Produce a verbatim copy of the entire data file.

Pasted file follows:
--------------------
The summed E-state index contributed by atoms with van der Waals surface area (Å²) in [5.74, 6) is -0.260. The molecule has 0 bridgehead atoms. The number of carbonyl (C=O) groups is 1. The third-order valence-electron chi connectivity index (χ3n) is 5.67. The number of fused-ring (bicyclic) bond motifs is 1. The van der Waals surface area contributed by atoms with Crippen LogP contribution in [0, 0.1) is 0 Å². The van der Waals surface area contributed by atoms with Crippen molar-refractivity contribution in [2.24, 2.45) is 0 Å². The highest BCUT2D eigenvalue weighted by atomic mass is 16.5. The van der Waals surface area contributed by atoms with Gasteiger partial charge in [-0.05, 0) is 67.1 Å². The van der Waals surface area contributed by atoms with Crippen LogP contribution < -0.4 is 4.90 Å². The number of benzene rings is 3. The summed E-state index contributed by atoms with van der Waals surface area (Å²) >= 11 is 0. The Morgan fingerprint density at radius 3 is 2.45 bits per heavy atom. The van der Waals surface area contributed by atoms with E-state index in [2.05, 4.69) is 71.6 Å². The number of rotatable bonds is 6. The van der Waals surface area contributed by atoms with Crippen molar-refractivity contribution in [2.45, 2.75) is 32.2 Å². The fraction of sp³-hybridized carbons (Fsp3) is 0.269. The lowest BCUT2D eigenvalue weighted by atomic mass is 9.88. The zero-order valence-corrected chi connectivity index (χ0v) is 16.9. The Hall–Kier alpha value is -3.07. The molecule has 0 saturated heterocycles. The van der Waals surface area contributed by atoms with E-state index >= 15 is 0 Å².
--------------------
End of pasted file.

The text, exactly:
The summed E-state index contributed by atoms with van der Waals surface area (Å²) in [5.74, 6) is -0.260. The molecule has 0 bridgehead atoms. The number of carbonyl (C=O) groups is 1. The third-order valence-electron chi connectivity index (χ3n) is 5.67. The number of fused-ring (bicyclic) bond motifs is 1. The van der Waals surface area contributed by atoms with Crippen LogP contribution in [0, 0.1) is 0 Å². The van der Waals surface area contributed by atoms with Crippen molar-refractivity contribution in [2.24, 2.45) is 0 Å². The highest BCUT2D eigenvalue weighted by atomic mass is 16.5. The van der Waals surface area contributed by atoms with Gasteiger partial charge in [-0.05, 0) is 67.1 Å². The van der Waals surface area contributed by atoms with Crippen LogP contribution < -0.4 is 4.90 Å². The number of benzene rings is 3. The summed E-state index contributed by atoms with van der Waals surface area (Å²) >= 11 is 0. The Morgan fingerprint density at radius 3 is 2.45 bits per heavy atom. The van der Waals surface area contributed by atoms with E-state index in [2.05, 4.69) is 71.6 Å². The number of rotatable bonds is 6. The van der Waals surface area contributed by atoms with Crippen molar-refractivity contribution in [2.45, 2.75) is 32.2 Å². The fraction of sp³-hybridized carbons (Fsp3) is 0.269. The lowest BCUT2D eigenvalue weighted by atomic mass is 9.88. The zero-order valence-corrected chi connectivity index (χ0v) is 16.9. The Hall–Kier alpha value is -3.07. The molecule has 0 saturated heterocycles. The van der Waals surface area contributed by atoms with E-state index >= 15 is 0 Å².